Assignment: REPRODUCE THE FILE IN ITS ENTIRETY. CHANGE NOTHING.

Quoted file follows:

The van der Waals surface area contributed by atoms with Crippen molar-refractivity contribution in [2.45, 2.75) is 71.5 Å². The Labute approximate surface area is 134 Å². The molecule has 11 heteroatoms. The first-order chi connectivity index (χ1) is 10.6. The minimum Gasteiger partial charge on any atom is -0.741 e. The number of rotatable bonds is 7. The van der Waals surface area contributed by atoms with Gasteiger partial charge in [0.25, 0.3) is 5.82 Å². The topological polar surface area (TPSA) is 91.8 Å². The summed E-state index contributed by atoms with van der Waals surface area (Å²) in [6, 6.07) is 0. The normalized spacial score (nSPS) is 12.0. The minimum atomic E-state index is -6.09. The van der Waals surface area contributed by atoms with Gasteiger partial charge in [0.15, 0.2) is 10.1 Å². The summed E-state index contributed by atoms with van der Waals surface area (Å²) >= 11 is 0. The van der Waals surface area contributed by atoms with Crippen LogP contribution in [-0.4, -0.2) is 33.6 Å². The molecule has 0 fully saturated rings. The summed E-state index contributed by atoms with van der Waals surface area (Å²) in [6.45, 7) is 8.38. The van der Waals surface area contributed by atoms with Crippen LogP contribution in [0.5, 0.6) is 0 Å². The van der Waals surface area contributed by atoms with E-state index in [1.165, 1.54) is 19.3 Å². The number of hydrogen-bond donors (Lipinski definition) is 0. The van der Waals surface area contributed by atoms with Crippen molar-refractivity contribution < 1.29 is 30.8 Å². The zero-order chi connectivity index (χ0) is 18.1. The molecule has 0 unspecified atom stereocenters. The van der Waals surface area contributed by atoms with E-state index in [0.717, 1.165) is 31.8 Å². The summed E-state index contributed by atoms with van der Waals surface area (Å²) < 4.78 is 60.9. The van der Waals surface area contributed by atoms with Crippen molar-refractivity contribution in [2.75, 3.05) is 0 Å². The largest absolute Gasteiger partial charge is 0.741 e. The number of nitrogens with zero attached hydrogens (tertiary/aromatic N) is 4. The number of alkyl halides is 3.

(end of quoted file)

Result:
The van der Waals surface area contributed by atoms with Crippen molar-refractivity contribution in [2.45, 2.75) is 71.5 Å². The Labute approximate surface area is 134 Å². The molecule has 11 heteroatoms. The first-order chi connectivity index (χ1) is 10.6. The minimum Gasteiger partial charge on any atom is -0.741 e. The number of rotatable bonds is 7. The van der Waals surface area contributed by atoms with Gasteiger partial charge in [0.25, 0.3) is 5.82 Å². The topological polar surface area (TPSA) is 91.8 Å². The summed E-state index contributed by atoms with van der Waals surface area (Å²) in [6, 6.07) is 0. The normalized spacial score (nSPS) is 12.0. The minimum atomic E-state index is -6.09. The van der Waals surface area contributed by atoms with Gasteiger partial charge in [0.15, 0.2) is 10.1 Å². The summed E-state index contributed by atoms with van der Waals surface area (Å²) >= 11 is 0. The van der Waals surface area contributed by atoms with Crippen LogP contribution in [-0.4, -0.2) is 33.6 Å². The molecule has 0 fully saturated rings. The summed E-state index contributed by atoms with van der Waals surface area (Å²) in [6.45, 7) is 8.38. The van der Waals surface area contributed by atoms with Crippen LogP contribution in [0.5, 0.6) is 0 Å². The van der Waals surface area contributed by atoms with E-state index in [1.165, 1.54) is 19.3 Å². The number of hydrogen-bond donors (Lipinski definition) is 0. The van der Waals surface area contributed by atoms with Crippen molar-refractivity contribution < 1.29 is 30.8 Å². The zero-order chi connectivity index (χ0) is 18.1. The molecule has 0 unspecified atom stereocenters. The van der Waals surface area contributed by atoms with E-state index in [0.717, 1.165) is 31.8 Å². The summed E-state index contributed by atoms with van der Waals surface area (Å²) < 4.78 is 60.9. The van der Waals surface area contributed by atoms with Crippen molar-refractivity contribution in [2.75, 3.05) is 0 Å². The largest absolute Gasteiger partial charge is 0.741 e. The number of nitrogens with zero attached hydrogens (tertiary/aromatic N) is 4. The number of alkyl halides is 3.